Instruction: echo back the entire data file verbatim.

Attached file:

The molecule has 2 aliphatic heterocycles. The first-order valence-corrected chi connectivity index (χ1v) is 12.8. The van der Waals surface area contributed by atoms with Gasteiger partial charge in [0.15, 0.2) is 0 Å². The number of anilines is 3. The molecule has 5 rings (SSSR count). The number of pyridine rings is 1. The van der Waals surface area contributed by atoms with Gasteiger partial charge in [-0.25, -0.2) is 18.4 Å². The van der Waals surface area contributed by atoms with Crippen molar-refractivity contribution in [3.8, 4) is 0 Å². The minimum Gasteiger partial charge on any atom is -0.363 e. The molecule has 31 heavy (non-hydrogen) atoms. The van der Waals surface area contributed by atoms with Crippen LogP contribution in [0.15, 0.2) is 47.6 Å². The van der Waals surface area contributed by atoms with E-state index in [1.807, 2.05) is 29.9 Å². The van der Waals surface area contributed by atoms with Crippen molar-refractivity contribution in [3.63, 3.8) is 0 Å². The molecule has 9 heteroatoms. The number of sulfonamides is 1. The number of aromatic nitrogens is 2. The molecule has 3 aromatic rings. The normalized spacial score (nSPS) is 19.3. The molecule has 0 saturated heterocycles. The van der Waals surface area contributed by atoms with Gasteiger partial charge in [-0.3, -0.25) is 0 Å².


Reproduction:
The molecule has 2 aliphatic heterocycles. The first-order valence-corrected chi connectivity index (χ1v) is 12.8. The van der Waals surface area contributed by atoms with Gasteiger partial charge in [0.15, 0.2) is 0 Å². The number of anilines is 3. The molecule has 5 rings (SSSR count). The number of pyridine rings is 1. The van der Waals surface area contributed by atoms with Gasteiger partial charge in [-0.25, -0.2) is 18.4 Å². The van der Waals surface area contributed by atoms with Crippen molar-refractivity contribution in [3.8, 4) is 0 Å². The minimum Gasteiger partial charge on any atom is -0.363 e. The molecule has 31 heavy (non-hydrogen) atoms. The van der Waals surface area contributed by atoms with Crippen LogP contribution in [0.15, 0.2) is 47.6 Å². The van der Waals surface area contributed by atoms with E-state index in [1.807, 2.05) is 29.9 Å². The van der Waals surface area contributed by atoms with Crippen molar-refractivity contribution in [3.63, 3.8) is 0 Å². The molecule has 9 heteroatoms. The number of sulfonamides is 1. The number of aromatic nitrogens is 2. The molecule has 3 aromatic rings. The normalized spacial score (nSPS) is 19.3. The molecule has 0 saturated heterocycles. The van der Waals surface area contributed by atoms with Gasteiger partial charge in [-0.3, -0.25) is 0 Å².